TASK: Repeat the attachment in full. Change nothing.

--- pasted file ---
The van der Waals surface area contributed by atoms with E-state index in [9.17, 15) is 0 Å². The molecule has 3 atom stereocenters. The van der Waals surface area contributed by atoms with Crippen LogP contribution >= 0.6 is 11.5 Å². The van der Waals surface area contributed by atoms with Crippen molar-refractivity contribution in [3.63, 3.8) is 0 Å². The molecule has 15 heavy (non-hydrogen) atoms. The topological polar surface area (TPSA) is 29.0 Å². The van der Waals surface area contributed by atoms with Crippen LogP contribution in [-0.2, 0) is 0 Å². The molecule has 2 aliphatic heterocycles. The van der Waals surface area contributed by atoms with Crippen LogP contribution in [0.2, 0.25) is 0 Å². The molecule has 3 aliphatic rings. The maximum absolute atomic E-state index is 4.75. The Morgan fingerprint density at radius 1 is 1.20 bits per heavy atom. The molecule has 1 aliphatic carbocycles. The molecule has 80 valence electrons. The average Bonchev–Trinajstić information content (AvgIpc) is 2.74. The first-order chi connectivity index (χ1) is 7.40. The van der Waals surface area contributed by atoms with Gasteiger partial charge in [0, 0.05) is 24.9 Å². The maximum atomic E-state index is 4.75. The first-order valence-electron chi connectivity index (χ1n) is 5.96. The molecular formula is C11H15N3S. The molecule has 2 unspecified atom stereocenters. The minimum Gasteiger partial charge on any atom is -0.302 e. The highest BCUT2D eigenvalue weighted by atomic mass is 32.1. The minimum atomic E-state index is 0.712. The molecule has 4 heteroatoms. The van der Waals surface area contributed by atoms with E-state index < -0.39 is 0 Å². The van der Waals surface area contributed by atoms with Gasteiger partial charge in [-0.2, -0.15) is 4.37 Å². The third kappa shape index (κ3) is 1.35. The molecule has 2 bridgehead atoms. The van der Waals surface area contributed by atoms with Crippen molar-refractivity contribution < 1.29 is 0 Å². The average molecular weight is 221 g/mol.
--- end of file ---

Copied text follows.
The van der Waals surface area contributed by atoms with E-state index in [9.17, 15) is 0 Å². The molecule has 3 atom stereocenters. The van der Waals surface area contributed by atoms with Crippen LogP contribution >= 0.6 is 11.5 Å². The van der Waals surface area contributed by atoms with Crippen molar-refractivity contribution in [3.63, 3.8) is 0 Å². The molecule has 15 heavy (non-hydrogen) atoms. The topological polar surface area (TPSA) is 29.0 Å². The van der Waals surface area contributed by atoms with Crippen LogP contribution in [-0.2, 0) is 0 Å². The molecule has 2 aliphatic heterocycles. The van der Waals surface area contributed by atoms with Crippen LogP contribution in [0.2, 0.25) is 0 Å². The molecule has 3 aliphatic rings. The maximum absolute atomic E-state index is 4.75. The Morgan fingerprint density at radius 1 is 1.20 bits per heavy atom. The molecule has 1 aliphatic carbocycles. The molecule has 80 valence electrons. The average Bonchev–Trinajstić information content (AvgIpc) is 2.74. The first-order chi connectivity index (χ1) is 7.40. The van der Waals surface area contributed by atoms with Gasteiger partial charge in [0, 0.05) is 24.9 Å². The maximum atomic E-state index is 4.75. The first-order valence-electron chi connectivity index (χ1n) is 5.96. The molecular formula is C11H15N3S. The molecule has 2 unspecified atom stereocenters. The minimum Gasteiger partial charge on any atom is -0.302 e. The highest BCUT2D eigenvalue weighted by atomic mass is 32.1. The minimum atomic E-state index is 0.712. The molecule has 4 heteroatoms. The van der Waals surface area contributed by atoms with E-state index < -0.39 is 0 Å². The van der Waals surface area contributed by atoms with Gasteiger partial charge in [-0.2, -0.15) is 4.37 Å². The third kappa shape index (κ3) is 1.35. The molecule has 2 bridgehead atoms. The van der Waals surface area contributed by atoms with Crippen molar-refractivity contribution < 1.29 is 0 Å². The average molecular weight is 221 g/mol.